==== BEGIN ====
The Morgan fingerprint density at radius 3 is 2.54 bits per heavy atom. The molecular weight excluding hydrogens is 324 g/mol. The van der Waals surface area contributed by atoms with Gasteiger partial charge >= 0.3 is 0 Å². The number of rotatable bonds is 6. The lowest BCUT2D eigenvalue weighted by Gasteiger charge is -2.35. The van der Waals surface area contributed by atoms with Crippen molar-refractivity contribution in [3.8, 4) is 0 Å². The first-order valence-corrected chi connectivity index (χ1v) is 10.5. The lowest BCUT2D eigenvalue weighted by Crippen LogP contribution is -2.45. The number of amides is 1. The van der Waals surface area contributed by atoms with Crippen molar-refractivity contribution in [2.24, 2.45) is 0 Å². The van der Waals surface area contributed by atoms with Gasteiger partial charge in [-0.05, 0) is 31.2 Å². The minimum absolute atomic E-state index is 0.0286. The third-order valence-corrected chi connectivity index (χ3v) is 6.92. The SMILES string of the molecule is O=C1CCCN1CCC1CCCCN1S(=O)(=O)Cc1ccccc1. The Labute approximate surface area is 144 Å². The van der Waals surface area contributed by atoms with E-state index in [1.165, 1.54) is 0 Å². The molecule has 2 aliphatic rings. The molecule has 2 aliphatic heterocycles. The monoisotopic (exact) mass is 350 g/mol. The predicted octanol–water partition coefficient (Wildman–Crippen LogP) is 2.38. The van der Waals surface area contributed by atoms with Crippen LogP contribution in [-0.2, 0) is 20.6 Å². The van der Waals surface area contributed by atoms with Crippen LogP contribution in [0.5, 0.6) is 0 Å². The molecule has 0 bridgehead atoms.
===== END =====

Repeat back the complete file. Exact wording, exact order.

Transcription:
The Morgan fingerprint density at radius 3 is 2.54 bits per heavy atom. The molecular weight excluding hydrogens is 324 g/mol. The van der Waals surface area contributed by atoms with Gasteiger partial charge >= 0.3 is 0 Å². The number of rotatable bonds is 6. The lowest BCUT2D eigenvalue weighted by Gasteiger charge is -2.35. The van der Waals surface area contributed by atoms with Crippen molar-refractivity contribution in [3.8, 4) is 0 Å². The first-order valence-corrected chi connectivity index (χ1v) is 10.5. The lowest BCUT2D eigenvalue weighted by Crippen LogP contribution is -2.45. The number of amides is 1. The van der Waals surface area contributed by atoms with Crippen molar-refractivity contribution in [2.24, 2.45) is 0 Å². The van der Waals surface area contributed by atoms with Gasteiger partial charge in [-0.05, 0) is 31.2 Å². The minimum absolute atomic E-state index is 0.0286. The third-order valence-corrected chi connectivity index (χ3v) is 6.92. The SMILES string of the molecule is O=C1CCCN1CCC1CCCCN1S(=O)(=O)Cc1ccccc1. The Labute approximate surface area is 144 Å². The van der Waals surface area contributed by atoms with E-state index in [1.165, 1.54) is 0 Å². The molecule has 2 aliphatic rings. The molecule has 2 aliphatic heterocycles. The monoisotopic (exact) mass is 350 g/mol. The predicted octanol–water partition coefficient (Wildman–Crippen LogP) is 2.38. The van der Waals surface area contributed by atoms with Crippen LogP contribution in [-0.2, 0) is 20.6 Å². The van der Waals surface area contributed by atoms with Crippen LogP contribution in [0.5, 0.6) is 0 Å². The molecule has 0 bridgehead atoms.